Tips for PSM 1 Assessment (passed - 97.5%)
I took the Assessment yesterday and was pleasantly surprised to get such a high grade! It wasn't easy...I made educated guesses on 15-25% of the questions, which required applying Scrum to the real-life scenarios the Assessment presented. All that studying obviously paid off, because I was able to do that!
To give you some context, I'm a Six Sigma Black Belt consultant with little-to-no exposure to software development projects. I only have several months of real-world Scrum experience gained through helping a manufacturer develop a Scrum process for hard goods. I did a crash course in learning Scrum before the project, how to apply Scrum to manufactured goods, and learned about Scrum on the fly while helping them.
Here is what worked for me:
Scrum Guide/Other Sources
- Studied the Scrum Guide with the attitude of how to apply what I was learning, oftentimes reading it out loud and putting it in my own words.
- Semi-memorized what appeared to be really important lists and key word groupings.
- Became very familiar with everything in the Guide, in general. I found this really helped me, because during the Assessment, I didn't have time to refer back to the Guide.
- If I didn't understand what something meant in the Guide, I looked it up.
- Devoted five days straight to studying, and then took the test the next day.
- I never read any of the books Scrum.org suggested.
- As some mentioned on these Forums, understand burndown charts. Sprint 0 doesn't exist as well.
- If you've learned Scrum from other sources, you may have to unlearn some aspects if they don't coincide with the Guide (which happened to me).
Free Online Assessments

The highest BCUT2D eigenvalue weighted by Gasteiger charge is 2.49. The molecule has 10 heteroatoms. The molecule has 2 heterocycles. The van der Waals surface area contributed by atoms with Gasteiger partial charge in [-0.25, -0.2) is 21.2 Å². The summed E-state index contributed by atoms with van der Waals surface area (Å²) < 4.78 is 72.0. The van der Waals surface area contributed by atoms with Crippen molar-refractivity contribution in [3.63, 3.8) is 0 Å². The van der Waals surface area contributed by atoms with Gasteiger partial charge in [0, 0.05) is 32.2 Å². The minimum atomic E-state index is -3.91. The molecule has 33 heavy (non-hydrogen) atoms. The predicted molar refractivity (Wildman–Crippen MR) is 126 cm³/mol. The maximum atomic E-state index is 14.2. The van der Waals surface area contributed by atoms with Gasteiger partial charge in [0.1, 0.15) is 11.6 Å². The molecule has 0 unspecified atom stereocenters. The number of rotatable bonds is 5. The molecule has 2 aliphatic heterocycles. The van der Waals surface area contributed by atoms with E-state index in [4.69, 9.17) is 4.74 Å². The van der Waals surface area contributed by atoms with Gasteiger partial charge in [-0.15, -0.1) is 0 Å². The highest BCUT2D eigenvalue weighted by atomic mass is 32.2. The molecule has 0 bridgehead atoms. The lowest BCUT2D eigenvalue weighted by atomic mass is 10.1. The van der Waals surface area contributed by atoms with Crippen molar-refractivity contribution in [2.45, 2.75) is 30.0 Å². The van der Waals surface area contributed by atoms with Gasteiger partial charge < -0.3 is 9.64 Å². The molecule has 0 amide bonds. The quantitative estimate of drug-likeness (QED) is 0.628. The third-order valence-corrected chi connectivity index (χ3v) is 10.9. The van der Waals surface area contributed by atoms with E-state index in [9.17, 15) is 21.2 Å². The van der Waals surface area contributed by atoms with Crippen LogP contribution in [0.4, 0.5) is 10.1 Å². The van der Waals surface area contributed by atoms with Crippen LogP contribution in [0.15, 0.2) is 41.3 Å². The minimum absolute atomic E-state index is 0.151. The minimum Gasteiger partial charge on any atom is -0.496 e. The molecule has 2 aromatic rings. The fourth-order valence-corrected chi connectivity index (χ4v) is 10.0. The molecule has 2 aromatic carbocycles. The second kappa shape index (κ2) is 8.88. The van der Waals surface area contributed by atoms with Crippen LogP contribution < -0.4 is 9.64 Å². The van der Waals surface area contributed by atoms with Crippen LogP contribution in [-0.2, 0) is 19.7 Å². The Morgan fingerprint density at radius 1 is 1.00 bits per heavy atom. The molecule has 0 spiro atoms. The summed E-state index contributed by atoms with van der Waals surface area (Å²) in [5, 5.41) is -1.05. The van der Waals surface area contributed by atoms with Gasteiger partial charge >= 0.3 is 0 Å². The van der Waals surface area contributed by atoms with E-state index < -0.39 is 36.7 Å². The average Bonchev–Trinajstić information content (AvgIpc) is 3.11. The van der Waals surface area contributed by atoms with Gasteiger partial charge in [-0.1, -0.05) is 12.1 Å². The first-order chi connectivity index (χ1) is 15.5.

The key here is to take these assessments multiple times so that you can very quickly answer easy questions automatically. This ability is very important to do on the test. You'll need that extra time to review the questions you're not sure of.
- I didn't need to pay for access to any practice tests.
- I took the Scrum.org Online Assessments many times until I consistently got 100%: Scrum Open and Product Owner Open. I tried the Software Developer Open once and got a 40% and didn't take it again. I didn't find it that useful.
- Mikhail Lapshin's practice exams were invaluable, learning and real-mode. I took these until I consistently got 100% and was able to run through them quickly.
- I took other free-trial online assessments that were recommended in these forums (Volkerdon, etc.), keeping in mind that there might be some answers in them that don't align to the Scrum Guide. Some of these helped, because they showed more scenarios of applying Scrum.
Prep the Day of PSM 1 Assessment
- Skimmed through the Scrum Guide
- Quickly ran through the two Open Assessments and the Mikhail assessment, real-mode before the test
The PSM 1 Assessment
- If I was spending too much time on questions that weren't automatic answers, I moved on.
- Bookmarked anything that I wasn't sure of the answer.
- Wrote down on a separate sheet of paper the questions that I really didn't know the answer to.
- When I finished the 80 questions, with 20 minutes to spare, I first ran through the ones I'd written down.
- Then I reviewed the bookmarked questions that weren't written down.
This is what worked for me, and I hope this helps some of you!
My congratulations, Kathy!
Very great review! I had always the same way to pass PSM 1 (as PSPO 1 too) but I bought exam simulators (on Volkerdon) instead of using their free materials.